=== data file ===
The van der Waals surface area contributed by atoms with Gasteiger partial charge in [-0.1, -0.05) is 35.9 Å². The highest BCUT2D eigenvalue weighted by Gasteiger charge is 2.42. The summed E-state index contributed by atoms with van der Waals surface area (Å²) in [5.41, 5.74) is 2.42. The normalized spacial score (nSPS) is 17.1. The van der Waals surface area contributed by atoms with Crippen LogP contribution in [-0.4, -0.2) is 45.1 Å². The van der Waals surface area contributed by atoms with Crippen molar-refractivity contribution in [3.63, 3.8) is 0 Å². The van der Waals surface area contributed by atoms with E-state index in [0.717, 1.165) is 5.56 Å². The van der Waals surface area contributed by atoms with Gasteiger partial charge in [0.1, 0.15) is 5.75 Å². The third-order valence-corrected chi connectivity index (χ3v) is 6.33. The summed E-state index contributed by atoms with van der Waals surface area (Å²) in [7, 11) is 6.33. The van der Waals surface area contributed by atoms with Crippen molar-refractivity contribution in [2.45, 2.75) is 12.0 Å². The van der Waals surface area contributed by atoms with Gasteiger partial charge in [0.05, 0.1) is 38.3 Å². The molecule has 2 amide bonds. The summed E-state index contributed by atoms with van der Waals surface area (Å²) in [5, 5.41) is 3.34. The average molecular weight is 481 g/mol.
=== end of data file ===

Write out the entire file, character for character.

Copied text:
The van der Waals surface area contributed by atoms with Gasteiger partial charge in [-0.1, -0.05) is 35.9 Å². The highest BCUT2D eigenvalue weighted by Gasteiger charge is 2.42. The summed E-state index contributed by atoms with van der Waals surface area (Å²) in [5.41, 5.74) is 2.42. The normalized spacial score (nSPS) is 17.1. The van der Waals surface area contributed by atoms with Crippen LogP contribution in [-0.4, -0.2) is 45.1 Å². The van der Waals surface area contributed by atoms with Crippen molar-refractivity contribution in [3.63, 3.8) is 0 Å². The van der Waals surface area contributed by atoms with E-state index in [0.717, 1.165) is 5.56 Å². The van der Waals surface area contributed by atoms with Gasteiger partial charge in [0.1, 0.15) is 5.75 Å². The third-order valence-corrected chi connectivity index (χ3v) is 6.33. The summed E-state index contributed by atoms with van der Waals surface area (Å²) in [7, 11) is 6.33. The van der Waals surface area contributed by atoms with Crippen molar-refractivity contribution in [2.45, 2.75) is 12.0 Å². The van der Waals surface area contributed by atoms with Gasteiger partial charge in [0.05, 0.1) is 38.3 Å². The molecule has 2 amide bonds. The summed E-state index contributed by atoms with van der Waals surface area (Å²) in [5, 5.41) is 3.34. The average molecular weight is 481 g/mol.